Even Friedman acknowledges that the “Aaronid priesthood that produced P had opponents, Levites who saw Moses and not Aaron as their model. What was the most blatant reminder of Moses power that was visible in Judah? The bronze serpent 'Nehushtan'. According to tradition, stated explicitly in E, Moses had made it. It had the power to save people from snakebite. Who was the king who smashed the Nehushtan? Hezekiah.”

However, there is indirect Biblical evidence that he did not. Ezra, the Aaronid priest, for instance, reports much later that even as late as the Exile there were images of serpents painted all over the walls of the inner chamber of the temple. Dever and others argue that in order to establish the sanctity of their view, the P Source writers had to show it was anchored in the actions of Hezekiah.

Chronological problems

There is considerable uncertainty about the actual dates of his reign. First, the Biblical records conflict, as they do for a number of rulers of Israel and Judah. 2 Kings 18:10 dates the fall of Samaria to the sixth year of Hezekiah's reign, which would make 728 BCE the year of his accession. However, verse 13 of the same chapter states that Sennacherib invaded Judah in the fourteenth year of Hezekiah; the Assyrian records leave little doubt that this invasion took place in 701 BCE, which would fix 715 BCE as Hezekiah's initial year, which would be confirmed by the account of his illness.

In chapter 18 of 2 Kings it is stated that during the 14th year of his reign, Sennacherib had returned to pillage Samaria, setting up his base of operations at Lachish and threatening Jerusalem, forcing Hezekiah to pay tribute. As the description in chapter 20 of Hezekiah's illness immediately follows Sennacherib's departure, this would date his illness to his 14th year, which is confirmed by Isaiah's statement that he will live fifteen more years (29-15=14). His fourteenth year being 701 BCE, the first must have been 715 BCE. But he was for a few years co-regent until the age of 25.

Another set of calculations show it is probable that Hezekiah did not ascend the throne before 722 BCE. By Albright's calculations, Jehu's initial year is 842 BCE; and between it and Samaria's destruction the Books of Kings give the total number of the years the kings of Israel ruled as 143 7/12, while for the kings of Judah the number is 165. This discrepancy, amounting in the case of Judah to 45 years (165-120), has been accounted for in various ways; but every one of those theories must allow that Hezekiah's first six years as well as Ahaz's last two fell before 722 BCE. Nor is it clearly known how old Hezekiah was when called to the throne, although 2 Kings 18:2 states he was twenty-five years of age. His father (2 Kings 16:2) died at the age of thirty-six; it is not likely that Ahaz at the age of eleven should have had a son. Hezekiah's own son Manasseh ascended the throne twenty-nine years later, at the age of twelve. This places his birth in the seventeenth year of his father's reign, or gives Hezekiah's age as forty-two, if he was twenty-five at his ascension. It is more probable that Ahaz was twenty-one or twenty-five when Hezekiah was born (and suggesting an error in the text), and that the latter was thirty-two at the birth of his son and successor, Manasseh.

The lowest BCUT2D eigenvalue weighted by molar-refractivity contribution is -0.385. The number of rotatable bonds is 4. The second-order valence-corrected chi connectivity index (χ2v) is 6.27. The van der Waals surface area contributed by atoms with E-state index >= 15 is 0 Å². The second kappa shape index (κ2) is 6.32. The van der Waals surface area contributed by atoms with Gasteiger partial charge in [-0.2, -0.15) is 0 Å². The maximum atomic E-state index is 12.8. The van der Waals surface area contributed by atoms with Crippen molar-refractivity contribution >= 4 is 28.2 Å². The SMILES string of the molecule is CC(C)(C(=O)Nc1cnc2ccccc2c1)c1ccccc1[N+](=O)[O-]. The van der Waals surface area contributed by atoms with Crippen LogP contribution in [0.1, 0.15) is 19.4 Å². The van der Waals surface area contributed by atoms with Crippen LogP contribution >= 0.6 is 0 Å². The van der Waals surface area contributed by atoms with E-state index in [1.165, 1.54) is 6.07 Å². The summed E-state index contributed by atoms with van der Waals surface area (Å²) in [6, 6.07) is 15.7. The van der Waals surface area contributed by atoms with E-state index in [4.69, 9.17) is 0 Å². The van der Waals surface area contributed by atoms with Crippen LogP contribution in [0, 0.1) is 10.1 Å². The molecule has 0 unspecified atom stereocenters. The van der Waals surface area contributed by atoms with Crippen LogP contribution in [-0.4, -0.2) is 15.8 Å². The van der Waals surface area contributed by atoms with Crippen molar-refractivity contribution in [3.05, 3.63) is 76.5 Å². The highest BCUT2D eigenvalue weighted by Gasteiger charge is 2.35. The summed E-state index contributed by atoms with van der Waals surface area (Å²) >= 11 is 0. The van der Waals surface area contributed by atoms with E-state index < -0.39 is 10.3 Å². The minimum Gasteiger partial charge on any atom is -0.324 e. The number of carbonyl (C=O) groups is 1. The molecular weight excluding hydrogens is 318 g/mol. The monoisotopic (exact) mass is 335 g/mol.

Still another date is possible by astronomical calculations. 2 Kings 20:8-11 speaks obscurely about "the shadow" moving "ten degrees" during the above mentioned illness of Hezekiah (as does Isaiah 38:7f). Professor Aurel Ponori-Thewrewk, retired director of the planetarium of Budapest, Hungary, may have been the first scholar to offer an astronomical explanation for this passage; observing that new Bible translations use "the sundial of Ahaz," while other Bibles "the stairway of Ahaz," he states that the original Hebrew text says ma(c)alóth, the plural of ma(c)alah. Therefore, his conclusion is that it had a double meaning: while it refers to the steps over which the shadow has already passed, it may have meant the instrument (?) of Ahaz which had obviously contained more than ten units, and on which Hezekiah could observe the movement of the sun's shadow. But whatever was the original meaning of the Hebrew word, Ponori-Thewrewk says, the shadow had made an abnormal movement on it. He imagines a pole or gnomon that casts a shadow on a plane that is perpendicular to it. The shadow can move ahead for a while, then it can move backward on that plane.

John D. Davis, Davis dictionary of the Bible (Baker Book House, 1975: 184) confirms the possibility that 2 Kings 20:11 and Isaiah 38:8 may be explained by a solar eclipse, and the stairway of Ahaz may have been a sundial with a projecting gnomon to cast a shadow. The foretold backward position of the sun's shadow, could have been caused by an eclipse of the sun, probably on May 6, 724 BCE. This eclipse took place between 6:09 and 8:24 a.m., its maximum was 64.3% at 7:15 a.m. This would then date Hezekiah's first year as king to 738 BCE, and his last to 709 BCE. It is possible that Isaiah (38: 7-8) had been informed beforehand by an astronomer, perhaps by one of Merodach-baladan's envoys, about the expected date of a solar eclipse on May 6, so Isaiah comforted the king on May 3.

An alternative interpretation of Hezekiah's reign spans 727 BCE-698 BCE with Manasseh co-reigning for some years as a teenager. This attempts to harmonize the reference to Hezekiah reigning during the conquest of Samaria (2 Kings 18:9-10), and assumes the reference to Sennacherib's attack in 701 was either a second campaign or that the reference to it being in Hezekiah's 14th year is a corruption.

References

Resources

  • Grena, G.M. (2004). LMLK—A Mystery Belonging to the King vol. 1. Redondo Beach, California: 4000 Years of Writing History. ISBN 0-9748786-0-X.
  • Austin, Lynn Gods And Kings. ISBN 0-7642-2989-3. a fictionalized account of Hezekiah's rise to power, Book 1 in Austin's "Chronicles of the Kings" series